BroadbandCensus.com is a free web service providing information and news about local broadband speeds, availability, competition and quality of service. Organized by technology journalist Drew Clark as Broadband Census LLC (a Limited Liability Company in the Commonwealth of Virginia), BroadbandCensus.com is independent of all internet providers, receives no funding from carriers, and takes no position on telecommunications policy issues. For more information, visit http://broadbandcensus.com/home/aboutus.

Carnegie Mellon University:

Carnegie Mellon University’s Engineering and Public Policy Department is a unique program within the Engineering College that addresses important problems in technology and policy in which the technical details are of central importance. Areas of focus include information and communication technology policy, energy and environmental systems, risk analysis and communication, and technological innovation and R&D policy. For more information, visit http://www.epp.cmu.edu.

Robert S. Strauss Center:

The Robert S. Strauss Center for International Security and Law at The University of Texas at Austin aims to provide the imagination, leadership and intellectual innovation required to meet the challenges of the 21st century, engaging the best minds in academia, government and the private sector in developing practical solutions to the pressing problems of an increasingly globalized world. The Strauss Center’s Technology, Innovation and Global Security Program supports policy-oriented research and outreach programs on how to sustain innovation and better utilize modern technology to benefit an increasingly international economic and social system. For more information, visit http://www.RobertStraussCenter.org.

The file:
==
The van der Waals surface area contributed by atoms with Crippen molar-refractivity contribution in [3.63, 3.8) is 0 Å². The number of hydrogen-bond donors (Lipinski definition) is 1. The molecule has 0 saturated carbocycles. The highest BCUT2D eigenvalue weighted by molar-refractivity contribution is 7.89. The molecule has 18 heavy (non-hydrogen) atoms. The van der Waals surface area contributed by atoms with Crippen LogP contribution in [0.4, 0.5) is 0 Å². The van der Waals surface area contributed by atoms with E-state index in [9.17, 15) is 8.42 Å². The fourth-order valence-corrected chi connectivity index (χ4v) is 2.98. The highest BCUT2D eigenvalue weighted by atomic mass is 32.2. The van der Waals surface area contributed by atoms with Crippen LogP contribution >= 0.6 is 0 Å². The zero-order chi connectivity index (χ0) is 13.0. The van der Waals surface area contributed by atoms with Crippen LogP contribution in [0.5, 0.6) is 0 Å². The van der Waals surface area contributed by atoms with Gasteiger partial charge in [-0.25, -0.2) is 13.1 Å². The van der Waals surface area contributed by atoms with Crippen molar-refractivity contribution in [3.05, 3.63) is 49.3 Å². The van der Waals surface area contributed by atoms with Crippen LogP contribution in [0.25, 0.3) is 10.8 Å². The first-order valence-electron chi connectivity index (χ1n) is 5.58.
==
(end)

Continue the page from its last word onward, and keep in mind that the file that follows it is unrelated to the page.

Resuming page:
Virginia Tech eCorridors Program:

eCorridors is an outreach program of Virginia Tech that was established in 2000. Its activities include telecommunications policy, communications infrastructure, research and other computing applications as well as community networks and economic development in a networked world. eCorridors is a primary means through which government, private sector industry and community stakeholders participate and collaborate with Virginia Tech researchers and IT professionals. For more information, visit http://www.ecorridors.vt.edu.

Announcing a Half-Day Conference About Universal Broadband Data on September 26, 2008

in Press Releases by

‘Broadband Census for America’ Conference to Focus on Sharing Publicly-Available Broadband Data

Save the Date Announcement

Editor’s Note: The agenda for the Broadband Census for America Conference was released on September 8, 2008, and is available at http://broadbandcensus.com/blog/?p=569. Please visit the page for fuller details about the conference program.

WASHINGTON, August 7, 2008 – BroadbandCensus.com, Carnegie Mellon University, the University of Texas at Austin’s Robert S. Strauss Center, and the Virginia Tech eCorridors Program invite government officials, academic researchers and other key stakeholders to a half-day conference on collecting and sharing public data about high-speed internet access.